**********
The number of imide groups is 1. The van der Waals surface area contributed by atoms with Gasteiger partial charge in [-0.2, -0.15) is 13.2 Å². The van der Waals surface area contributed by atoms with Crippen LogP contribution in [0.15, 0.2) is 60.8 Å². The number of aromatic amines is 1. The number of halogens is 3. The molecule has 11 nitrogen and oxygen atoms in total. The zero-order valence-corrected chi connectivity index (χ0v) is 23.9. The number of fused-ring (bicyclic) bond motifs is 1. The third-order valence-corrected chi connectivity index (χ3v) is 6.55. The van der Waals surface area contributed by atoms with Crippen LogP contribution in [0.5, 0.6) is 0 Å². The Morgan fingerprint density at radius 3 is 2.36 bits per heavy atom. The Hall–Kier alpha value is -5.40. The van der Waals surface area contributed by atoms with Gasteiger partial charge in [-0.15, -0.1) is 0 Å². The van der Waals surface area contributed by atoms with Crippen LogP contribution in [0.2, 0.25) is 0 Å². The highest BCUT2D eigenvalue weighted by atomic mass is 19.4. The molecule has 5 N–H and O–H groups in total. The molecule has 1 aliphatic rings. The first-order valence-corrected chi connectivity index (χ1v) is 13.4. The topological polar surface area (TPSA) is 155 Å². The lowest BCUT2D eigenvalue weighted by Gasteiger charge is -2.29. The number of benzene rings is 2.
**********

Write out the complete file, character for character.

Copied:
The number of imide groups is 1. The van der Waals surface area contributed by atoms with Gasteiger partial charge in [-0.2, -0.15) is 13.2 Å². The van der Waals surface area contributed by atoms with Crippen LogP contribution in [0.15, 0.2) is 60.8 Å². The number of aromatic amines is 1. The number of halogens is 3. The molecule has 11 nitrogen and oxygen atoms in total. The zero-order valence-corrected chi connectivity index (χ0v) is 23.9. The number of fused-ring (bicyclic) bond motifs is 1. The third-order valence-corrected chi connectivity index (χ3v) is 6.55. The van der Waals surface area contributed by atoms with Crippen LogP contribution in [0.5, 0.6) is 0 Å². The Morgan fingerprint density at radius 3 is 2.36 bits per heavy atom. The Hall–Kier alpha value is -5.40. The van der Waals surface area contributed by atoms with Gasteiger partial charge in [-0.15, -0.1) is 0 Å². The van der Waals surface area contributed by atoms with Crippen LogP contribution in [0.2, 0.25) is 0 Å². The highest BCUT2D eigenvalue weighted by atomic mass is 19.4. The molecule has 5 N–H and O–H groups in total. The molecule has 1 aliphatic rings. The first-order valence-corrected chi connectivity index (χ1v) is 13.4. The topological polar surface area (TPSA) is 155 Å². The lowest BCUT2D eigenvalue weighted by Gasteiger charge is -2.29. The number of benzene rings is 2.